Pagan Virtue: An Essay in Ethics

By John Casey | Go to book overview

PREFACE

THE study of the virtues was for centuries the central tradition in moral philosophy. The virtues were those dispositions of character that enabled men to live good and happy lives. Courage, temperance, prudence (or practical wisdom), and justice in particular were taken to be central, or 'cardinal': a good and happy man had to have all of these virtues. At the same time, many other dispositions -- wisdom in the use of money, wit, pride, magnificence, friendship, truthfulness, shame -- were also thought to be useful or necessary. Some writers, of whom Aristotle is the most important, thought that the virtues were not simply means to an end -- such as happiness -- but were also to be valued in themselves. In addition, other qualities and gifts of fortune were often thought to be relevant, not only to happiness, but also to goodness: cleverness, wealth, good birth, beauty, fame, children and descendants who would keep alive the memory of their ancestors. Aristotle himself held that although a man could not be considered truly happy unless he were also virtuous, his virtues would not in themselves guarantee happiness without the assistance of material prosperity. An element of contingency, the limits of which cannot easily be defined, enters into the good life for man.

This book is not a historical study of the cardinal virtues, but a contribution, by means of reflection upon them, to modern moral thought. For some this will seem an impossible enterprise. How can a study of the 'pagan' virtues be other than merely archaeological in a world, the moral sensibilities of which bear the ineradicable imprint of Christianity? For Christianity rejects the worldliness implicit in the ethic of the virtues, and abhors the values that go with such worldliness. Pride, the desire for honour, and still more wealth and beauty, have nothing to do with Christian goodness. Even those active virtues (so admired by Hume and Gibbon) which make a man formidable, great, a valuable member of a city state, have always met with an equivocal response from the Christian tradition. Meekness, humility, a conviction that human corruption cannot be overcome by human effort, a rejection of the world and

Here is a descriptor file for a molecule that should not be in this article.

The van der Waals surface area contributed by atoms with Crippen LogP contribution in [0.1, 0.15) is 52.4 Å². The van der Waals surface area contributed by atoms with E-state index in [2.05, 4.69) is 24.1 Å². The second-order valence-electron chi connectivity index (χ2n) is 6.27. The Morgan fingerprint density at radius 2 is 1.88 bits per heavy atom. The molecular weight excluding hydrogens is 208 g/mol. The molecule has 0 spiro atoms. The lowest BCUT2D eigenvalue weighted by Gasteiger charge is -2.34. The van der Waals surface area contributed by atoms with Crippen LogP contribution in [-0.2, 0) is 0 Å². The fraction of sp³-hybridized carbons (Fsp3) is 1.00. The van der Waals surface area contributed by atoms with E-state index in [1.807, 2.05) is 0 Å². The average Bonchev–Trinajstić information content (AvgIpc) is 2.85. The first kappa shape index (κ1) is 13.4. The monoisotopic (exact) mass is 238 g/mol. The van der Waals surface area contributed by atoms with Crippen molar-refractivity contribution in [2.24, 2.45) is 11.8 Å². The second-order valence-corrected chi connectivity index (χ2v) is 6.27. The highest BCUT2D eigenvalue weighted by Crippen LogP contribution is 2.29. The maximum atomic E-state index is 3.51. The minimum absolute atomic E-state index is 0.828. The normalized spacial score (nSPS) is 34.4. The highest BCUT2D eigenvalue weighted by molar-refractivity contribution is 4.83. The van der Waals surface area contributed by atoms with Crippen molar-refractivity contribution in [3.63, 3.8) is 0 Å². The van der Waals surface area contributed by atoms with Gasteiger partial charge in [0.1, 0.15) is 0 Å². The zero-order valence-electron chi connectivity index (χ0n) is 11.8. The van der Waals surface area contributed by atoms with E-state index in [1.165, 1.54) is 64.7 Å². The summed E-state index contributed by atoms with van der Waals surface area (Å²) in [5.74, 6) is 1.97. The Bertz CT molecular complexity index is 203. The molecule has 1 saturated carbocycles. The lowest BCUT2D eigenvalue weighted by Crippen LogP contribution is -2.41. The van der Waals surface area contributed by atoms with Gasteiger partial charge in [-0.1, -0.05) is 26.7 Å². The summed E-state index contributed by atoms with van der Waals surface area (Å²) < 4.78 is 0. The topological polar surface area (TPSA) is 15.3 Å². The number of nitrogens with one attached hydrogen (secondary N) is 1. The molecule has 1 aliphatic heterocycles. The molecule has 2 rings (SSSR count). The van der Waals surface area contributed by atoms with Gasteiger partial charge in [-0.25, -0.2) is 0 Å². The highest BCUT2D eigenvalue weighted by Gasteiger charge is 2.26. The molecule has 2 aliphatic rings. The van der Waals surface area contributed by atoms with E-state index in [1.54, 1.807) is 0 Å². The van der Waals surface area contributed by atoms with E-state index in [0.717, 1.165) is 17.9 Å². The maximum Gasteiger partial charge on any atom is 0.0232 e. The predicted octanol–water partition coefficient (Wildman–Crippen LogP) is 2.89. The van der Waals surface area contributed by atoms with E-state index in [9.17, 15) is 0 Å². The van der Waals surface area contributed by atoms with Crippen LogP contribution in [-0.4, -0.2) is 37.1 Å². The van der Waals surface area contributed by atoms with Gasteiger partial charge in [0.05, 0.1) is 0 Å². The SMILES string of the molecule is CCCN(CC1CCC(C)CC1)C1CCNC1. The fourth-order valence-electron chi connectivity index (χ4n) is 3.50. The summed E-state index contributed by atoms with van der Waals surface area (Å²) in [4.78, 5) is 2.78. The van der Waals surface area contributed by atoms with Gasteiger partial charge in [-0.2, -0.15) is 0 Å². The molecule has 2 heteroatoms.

-v-

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Pagan Virtue: An Essay in Ethics
Table of contents

Table of contents

  • Title Page iii
  • Preface v
  • ACKNOWLEDGEMENTS *
  • Contents *
  • I - PERSONS 1
  • 2 - COURAGE 51
  • 3 - TEMPERANCE 104
  • 4 - PRACTICAL WISDOM 144
  • 5 - JUSTICE 172
  • 6 - PAGAN VIRTUES? 199
  • 7 - POSTSCRIPT: HOMER, SHAKESPEARE, AND THE CONFLICT OF VALUES 211
  • BIBLOGRAPHY 227
  • Index 233
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